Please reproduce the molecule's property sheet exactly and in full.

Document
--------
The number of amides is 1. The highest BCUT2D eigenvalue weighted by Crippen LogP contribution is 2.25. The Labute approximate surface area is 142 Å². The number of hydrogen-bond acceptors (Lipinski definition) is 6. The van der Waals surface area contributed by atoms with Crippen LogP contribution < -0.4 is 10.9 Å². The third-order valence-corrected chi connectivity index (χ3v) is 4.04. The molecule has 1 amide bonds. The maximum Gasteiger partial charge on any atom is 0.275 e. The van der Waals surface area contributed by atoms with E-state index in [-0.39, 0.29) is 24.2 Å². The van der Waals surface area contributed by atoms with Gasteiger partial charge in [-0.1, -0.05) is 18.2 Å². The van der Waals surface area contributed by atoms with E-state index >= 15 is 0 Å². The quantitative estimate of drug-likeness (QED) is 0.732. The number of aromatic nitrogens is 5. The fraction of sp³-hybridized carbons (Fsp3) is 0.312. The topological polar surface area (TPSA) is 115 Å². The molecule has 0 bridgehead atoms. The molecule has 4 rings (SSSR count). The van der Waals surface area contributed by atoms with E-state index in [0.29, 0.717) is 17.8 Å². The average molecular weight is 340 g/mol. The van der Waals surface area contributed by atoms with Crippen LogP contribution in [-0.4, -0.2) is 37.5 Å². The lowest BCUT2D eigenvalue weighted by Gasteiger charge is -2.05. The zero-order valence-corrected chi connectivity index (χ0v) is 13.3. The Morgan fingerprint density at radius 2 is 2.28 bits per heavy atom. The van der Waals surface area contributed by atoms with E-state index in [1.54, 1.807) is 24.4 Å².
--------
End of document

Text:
The number of amides is 1. The highest BCUT2D eigenvalue weighted by Crippen LogP contribution is 2.25. The Labute approximate surface area is 142 Å². The number of hydrogen-bond acceptors (Lipinski definition) is 6. The van der Waals surface area contributed by atoms with Crippen LogP contribution < -0.4 is 10.9 Å². The third-order valence-corrected chi connectivity index (χ3v) is 4.04. The molecule has 1 amide bonds. The maximum Gasteiger partial charge on any atom is 0.275 e. The van der Waals surface area contributed by atoms with E-state index in [-0.39, 0.29) is 24.2 Å². The van der Waals surface area contributed by atoms with Gasteiger partial charge in [-0.1, -0.05) is 18.2 Å². The van der Waals surface area contributed by atoms with E-state index >= 15 is 0 Å². The quantitative estimate of drug-likeness (QED) is 0.732. The number of aromatic nitrogens is 5. The fraction of sp³-hybridized carbons (Fsp3) is 0.312. The topological polar surface area (TPSA) is 115 Å². The molecule has 0 bridgehead atoms. The molecule has 4 rings (SSSR count). The van der Waals surface area contributed by atoms with E-state index in [0.29, 0.717) is 17.8 Å². The average molecular weight is 340 g/mol. The van der Waals surface area contributed by atoms with Crippen LogP contribution in [-0.4, -0.2) is 37.5 Å². The lowest BCUT2D eigenvalue weighted by Gasteiger charge is -2.05. The zero-order valence-corrected chi connectivity index (χ0v) is 13.3. The Morgan fingerprint density at radius 2 is 2.28 bits per heavy atom. The van der Waals surface area contributed by atoms with E-state index in [1.54, 1.807) is 24.4 Å².